turning chisel set suggestion & AWFS

Just got back from AWFS in Las Vegas. It was a good show as usual, but the attendance was down considerably. I heard 40%. You could shoot a cannon on Wednesday and Saturday afternoon down some of the aisles and not hit anyone. The North Hall had materials (paints, hand tools, woods, etc). The Central Hall (not completely taken) had all the machinery. Most of the big names were there. I was focused on Delta/Porter Cable/Dewalt.
I finally caved in and bought the new Delta 46-460 lathe. I talked to just about everyone I could and got no negatives in any area I would be using it (mostly spindles and disks less than 12 inches). Everyone seemed to be quite positive about it. The torque at speeds in the 250 RPM area were very good--better than any of the competition I am told. I could not stop it. The lathe was extremely quiet and vibration free. I am going to add the extension to get it to 42 inches. I was trying to get a 46-715, but they are no longer made and shipping costs in areas where I could still get it put it in the same cost area as the new Delta 46-460 with assessories (show prices). This lathe seems like a good choice for doing small intricate items which interested me also.
I have a couple of good chisels (two high end gouges), but need a set of mid-range chisels. Does anyone have a suggestion for a low to mid- range set of turning chisels? I looked at two sets at Harbor Freight ($45 and about $65 sets). I also see PSI Woodworking and Grizzly have some in the less than $100 per set. Any suggestions from someone that has experience with a chisel set?
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You might already have a good start if you have picked up a couple of good chisels. In my experience, a lot of "sets" include chisels you might not need. Figure out what kind of turning you want to do, choose a few more good chisels and grow from there.
RonB
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I have too many turning chisels. They are too addicting....
Like most that have been turning for a while, I have a real assortment of tools. I have Ashley Isles, Crown, Sorby, and a few others. However, I have purchased a few of the Benjamin's best from PSI and like them a lot. They don't break the bank, and they seem to be a good quality steel.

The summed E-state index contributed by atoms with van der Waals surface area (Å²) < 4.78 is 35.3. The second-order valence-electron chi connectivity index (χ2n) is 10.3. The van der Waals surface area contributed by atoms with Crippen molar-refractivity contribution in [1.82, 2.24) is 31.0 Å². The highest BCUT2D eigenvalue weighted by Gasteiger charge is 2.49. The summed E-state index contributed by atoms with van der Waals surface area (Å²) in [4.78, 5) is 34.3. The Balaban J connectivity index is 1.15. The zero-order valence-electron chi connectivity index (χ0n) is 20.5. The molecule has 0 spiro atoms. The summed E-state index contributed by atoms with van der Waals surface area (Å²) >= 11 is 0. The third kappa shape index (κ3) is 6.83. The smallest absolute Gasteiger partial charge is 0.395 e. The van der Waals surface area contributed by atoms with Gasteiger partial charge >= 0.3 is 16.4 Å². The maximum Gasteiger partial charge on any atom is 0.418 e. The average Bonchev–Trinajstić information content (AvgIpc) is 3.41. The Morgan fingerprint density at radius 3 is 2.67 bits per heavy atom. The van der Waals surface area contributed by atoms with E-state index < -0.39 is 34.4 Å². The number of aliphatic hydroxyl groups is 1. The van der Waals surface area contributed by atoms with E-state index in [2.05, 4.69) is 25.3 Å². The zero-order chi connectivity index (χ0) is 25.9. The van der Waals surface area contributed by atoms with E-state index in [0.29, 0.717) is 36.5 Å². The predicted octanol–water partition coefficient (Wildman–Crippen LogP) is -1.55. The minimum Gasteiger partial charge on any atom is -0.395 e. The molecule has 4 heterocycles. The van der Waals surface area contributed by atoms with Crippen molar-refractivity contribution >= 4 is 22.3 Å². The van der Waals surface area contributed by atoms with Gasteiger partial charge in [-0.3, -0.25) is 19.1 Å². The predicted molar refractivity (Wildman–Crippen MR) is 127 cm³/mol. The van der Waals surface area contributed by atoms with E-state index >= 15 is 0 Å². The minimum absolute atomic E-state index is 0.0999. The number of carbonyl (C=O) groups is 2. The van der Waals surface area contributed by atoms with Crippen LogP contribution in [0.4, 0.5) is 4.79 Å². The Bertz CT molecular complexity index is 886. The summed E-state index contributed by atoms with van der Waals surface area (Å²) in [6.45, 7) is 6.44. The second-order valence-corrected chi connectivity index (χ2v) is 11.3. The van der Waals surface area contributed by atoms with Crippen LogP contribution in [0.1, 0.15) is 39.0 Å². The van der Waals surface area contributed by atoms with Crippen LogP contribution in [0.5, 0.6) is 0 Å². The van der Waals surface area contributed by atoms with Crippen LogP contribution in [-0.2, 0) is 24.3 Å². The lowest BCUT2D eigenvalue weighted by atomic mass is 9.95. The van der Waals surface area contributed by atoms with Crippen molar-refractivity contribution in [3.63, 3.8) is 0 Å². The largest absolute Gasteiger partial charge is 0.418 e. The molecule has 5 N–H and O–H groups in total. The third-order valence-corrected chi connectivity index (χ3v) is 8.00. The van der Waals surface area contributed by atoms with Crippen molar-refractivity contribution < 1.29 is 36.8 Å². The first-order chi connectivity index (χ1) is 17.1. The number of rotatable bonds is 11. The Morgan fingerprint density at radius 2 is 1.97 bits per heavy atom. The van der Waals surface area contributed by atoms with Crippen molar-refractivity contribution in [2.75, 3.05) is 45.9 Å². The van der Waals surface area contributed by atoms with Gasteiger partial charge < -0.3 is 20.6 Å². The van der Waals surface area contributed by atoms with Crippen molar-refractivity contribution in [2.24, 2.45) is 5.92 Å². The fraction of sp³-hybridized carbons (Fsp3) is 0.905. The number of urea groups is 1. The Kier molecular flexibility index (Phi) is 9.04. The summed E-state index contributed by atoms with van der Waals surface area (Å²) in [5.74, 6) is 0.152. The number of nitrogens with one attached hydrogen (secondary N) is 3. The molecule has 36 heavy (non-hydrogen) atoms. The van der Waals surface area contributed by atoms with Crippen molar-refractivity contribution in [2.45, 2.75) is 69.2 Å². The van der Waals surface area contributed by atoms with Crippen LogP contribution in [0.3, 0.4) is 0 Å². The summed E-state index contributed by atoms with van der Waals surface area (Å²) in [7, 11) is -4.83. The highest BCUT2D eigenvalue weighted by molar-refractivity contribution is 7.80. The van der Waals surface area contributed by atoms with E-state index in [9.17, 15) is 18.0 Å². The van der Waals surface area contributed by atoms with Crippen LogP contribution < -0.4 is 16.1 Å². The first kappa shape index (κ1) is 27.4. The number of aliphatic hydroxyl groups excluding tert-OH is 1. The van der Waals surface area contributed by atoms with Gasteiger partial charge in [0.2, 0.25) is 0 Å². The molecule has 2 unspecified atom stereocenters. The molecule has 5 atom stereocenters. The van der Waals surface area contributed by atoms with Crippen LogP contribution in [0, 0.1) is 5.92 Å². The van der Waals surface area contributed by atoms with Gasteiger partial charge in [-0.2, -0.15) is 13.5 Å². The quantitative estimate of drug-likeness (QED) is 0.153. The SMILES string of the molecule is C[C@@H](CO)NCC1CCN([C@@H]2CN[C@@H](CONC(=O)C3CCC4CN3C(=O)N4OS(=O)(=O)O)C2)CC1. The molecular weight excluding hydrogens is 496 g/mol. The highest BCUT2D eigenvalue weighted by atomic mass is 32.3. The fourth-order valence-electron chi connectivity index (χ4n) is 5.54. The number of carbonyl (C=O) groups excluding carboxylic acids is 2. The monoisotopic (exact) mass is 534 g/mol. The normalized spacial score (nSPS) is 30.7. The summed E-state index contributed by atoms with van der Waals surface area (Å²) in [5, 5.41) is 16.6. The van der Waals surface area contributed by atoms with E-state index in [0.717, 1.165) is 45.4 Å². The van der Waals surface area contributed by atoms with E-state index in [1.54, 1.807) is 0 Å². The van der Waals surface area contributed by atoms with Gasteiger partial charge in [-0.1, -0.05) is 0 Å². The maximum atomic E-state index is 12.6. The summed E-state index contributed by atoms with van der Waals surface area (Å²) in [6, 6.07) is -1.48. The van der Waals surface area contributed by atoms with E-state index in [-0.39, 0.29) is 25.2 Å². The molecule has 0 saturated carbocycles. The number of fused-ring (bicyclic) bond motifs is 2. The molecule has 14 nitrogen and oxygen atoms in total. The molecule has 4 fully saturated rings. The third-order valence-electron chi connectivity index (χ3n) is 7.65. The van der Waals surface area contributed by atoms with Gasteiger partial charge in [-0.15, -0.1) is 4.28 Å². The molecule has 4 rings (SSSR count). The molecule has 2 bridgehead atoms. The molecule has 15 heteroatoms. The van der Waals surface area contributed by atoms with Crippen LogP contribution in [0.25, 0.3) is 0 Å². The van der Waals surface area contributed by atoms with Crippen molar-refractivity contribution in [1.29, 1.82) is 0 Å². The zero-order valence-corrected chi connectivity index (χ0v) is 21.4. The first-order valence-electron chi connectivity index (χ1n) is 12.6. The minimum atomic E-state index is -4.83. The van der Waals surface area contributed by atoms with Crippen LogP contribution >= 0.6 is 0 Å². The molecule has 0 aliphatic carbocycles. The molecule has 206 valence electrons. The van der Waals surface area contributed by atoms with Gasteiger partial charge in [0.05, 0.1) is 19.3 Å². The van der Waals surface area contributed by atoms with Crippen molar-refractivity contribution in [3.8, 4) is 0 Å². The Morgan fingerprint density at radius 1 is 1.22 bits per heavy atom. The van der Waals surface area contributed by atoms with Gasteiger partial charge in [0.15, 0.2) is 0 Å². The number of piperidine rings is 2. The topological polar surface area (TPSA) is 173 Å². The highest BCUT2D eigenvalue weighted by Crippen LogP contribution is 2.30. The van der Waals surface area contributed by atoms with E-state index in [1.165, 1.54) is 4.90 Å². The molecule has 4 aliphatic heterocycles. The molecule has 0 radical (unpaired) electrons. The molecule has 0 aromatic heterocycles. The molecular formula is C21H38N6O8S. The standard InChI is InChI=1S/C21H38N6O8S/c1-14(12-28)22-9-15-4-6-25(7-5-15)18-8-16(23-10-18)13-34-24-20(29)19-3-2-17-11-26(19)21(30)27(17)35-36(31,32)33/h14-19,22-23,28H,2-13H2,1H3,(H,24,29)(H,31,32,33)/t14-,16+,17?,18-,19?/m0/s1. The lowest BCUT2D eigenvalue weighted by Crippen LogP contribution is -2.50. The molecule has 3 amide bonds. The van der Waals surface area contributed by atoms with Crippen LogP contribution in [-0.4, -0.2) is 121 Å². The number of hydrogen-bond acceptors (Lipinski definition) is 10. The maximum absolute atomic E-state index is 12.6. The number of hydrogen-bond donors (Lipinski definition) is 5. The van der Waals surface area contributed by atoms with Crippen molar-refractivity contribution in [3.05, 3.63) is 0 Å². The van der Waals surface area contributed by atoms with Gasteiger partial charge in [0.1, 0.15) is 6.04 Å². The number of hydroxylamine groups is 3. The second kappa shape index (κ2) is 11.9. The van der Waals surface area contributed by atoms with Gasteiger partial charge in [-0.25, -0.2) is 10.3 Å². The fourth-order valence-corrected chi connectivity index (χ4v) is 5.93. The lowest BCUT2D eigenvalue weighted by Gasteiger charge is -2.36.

In fact they are cheap enough for me to grind them exactly the way I want without shedding tears if I want to grind off the profile and start again. Their bigger chisels need to be rehandled (the 5/8" bowl gouge has the same handle as their 3/8" bowl gouge, spindle gouge and a host of others), but the smaller ones are just right for my use.
I am with Ron all the way too, on his idea of not buying a big set, and certainly not an expensive one. If you are starting out or just getting serious, you will probably fall into the same hole most of us have. You will buy a lot of chisels over the years, but then in the end only use just a very few.
But finding those few....
Go PSI. They stand behind their products.
Robert
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You might want to post this to rec.crafts.woodturning
I use a lot of PSI "Benjamin's best" chisels... Good value, in my opinion..
I can buy 5/8" bowl gouges from them for $20 - $25 each and get 3 or 4 of the same chisel for what a "name brand" gouge costs... Lets me custom grind whatever I need without worrying about using up a $150 gouge..

mac
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